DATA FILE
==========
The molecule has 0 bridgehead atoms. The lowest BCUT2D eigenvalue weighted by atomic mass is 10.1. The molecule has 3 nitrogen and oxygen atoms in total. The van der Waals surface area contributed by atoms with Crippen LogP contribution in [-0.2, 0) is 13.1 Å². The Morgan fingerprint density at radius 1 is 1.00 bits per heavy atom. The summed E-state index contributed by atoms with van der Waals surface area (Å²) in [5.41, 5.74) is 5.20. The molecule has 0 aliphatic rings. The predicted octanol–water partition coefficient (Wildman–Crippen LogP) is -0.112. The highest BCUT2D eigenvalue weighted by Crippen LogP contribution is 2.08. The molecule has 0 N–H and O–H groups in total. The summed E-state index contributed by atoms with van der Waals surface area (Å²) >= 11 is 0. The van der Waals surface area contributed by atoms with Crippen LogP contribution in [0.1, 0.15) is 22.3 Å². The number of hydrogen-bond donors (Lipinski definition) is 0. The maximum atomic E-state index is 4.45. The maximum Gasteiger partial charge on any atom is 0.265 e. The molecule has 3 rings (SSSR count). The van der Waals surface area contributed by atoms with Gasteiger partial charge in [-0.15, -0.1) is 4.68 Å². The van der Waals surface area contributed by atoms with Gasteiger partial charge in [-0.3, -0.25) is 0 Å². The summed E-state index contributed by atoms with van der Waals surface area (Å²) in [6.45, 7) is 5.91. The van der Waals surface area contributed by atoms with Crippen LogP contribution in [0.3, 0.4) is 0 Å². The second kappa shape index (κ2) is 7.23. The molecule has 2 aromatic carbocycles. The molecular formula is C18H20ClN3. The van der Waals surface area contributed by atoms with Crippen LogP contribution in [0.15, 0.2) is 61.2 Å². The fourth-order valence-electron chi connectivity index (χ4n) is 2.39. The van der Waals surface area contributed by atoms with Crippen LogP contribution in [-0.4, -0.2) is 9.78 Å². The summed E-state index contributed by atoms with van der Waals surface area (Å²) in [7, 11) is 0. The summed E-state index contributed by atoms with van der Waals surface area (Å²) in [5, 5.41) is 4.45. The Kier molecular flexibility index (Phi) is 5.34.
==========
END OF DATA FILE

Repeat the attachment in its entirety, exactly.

The molecule has 0 bridgehead atoms. The lowest BCUT2D eigenvalue weighted by atomic mass is 10.1. The molecule has 3 nitrogen and oxygen atoms in total. The van der Waals surface area contributed by atoms with Crippen LogP contribution in [-0.2, 0) is 13.1 Å². The Morgan fingerprint density at radius 1 is 1.00 bits per heavy atom. The summed E-state index contributed by atoms with van der Waals surface area (Å²) in [5.41, 5.74) is 5.20. The molecule has 0 aliphatic rings. The predicted octanol–water partition coefficient (Wildman–Crippen LogP) is -0.112. The highest BCUT2D eigenvalue weighted by Crippen LogP contribution is 2.08. The molecule has 0 N–H and O–H groups in total. The summed E-state index contributed by atoms with van der Waals surface area (Å²) >= 11 is 0. The van der Waals surface area contributed by atoms with Crippen LogP contribution in [0.1, 0.15) is 22.3 Å². The number of hydrogen-bond donors (Lipinski definition) is 0. The maximum atomic E-state index is 4.45. The maximum Gasteiger partial charge on any atom is 0.265 e. The molecule has 3 rings (SSSR count). The van der Waals surface area contributed by atoms with Gasteiger partial charge in [-0.15, -0.1) is 4.68 Å². The van der Waals surface area contributed by atoms with Gasteiger partial charge in [-0.3, -0.25) is 0 Å². The summed E-state index contributed by atoms with van der Waals surface area (Å²) in [6.45, 7) is 5.91. The van der Waals surface area contributed by atoms with Crippen LogP contribution in [0.3, 0.4) is 0 Å². The second kappa shape index (κ2) is 7.23. The molecule has 2 aromatic carbocycles. The molecular formula is C18H20ClN3. The van der Waals surface area contributed by atoms with Crippen LogP contribution in [0.15, 0.2) is 61.2 Å². The fourth-order valence-electron chi connectivity index (χ4n) is 2.39. The van der Waals surface area contributed by atoms with Crippen LogP contribution in [-0.4, -0.2) is 9.78 Å². The summed E-state index contributed by atoms with van der Waals surface area (Å²) in [7, 11) is 0. The summed E-state index contributed by atoms with van der Waals surface area (Å²) in [5, 5.41) is 4.45. The Kier molecular flexibility index (Phi) is 5.34.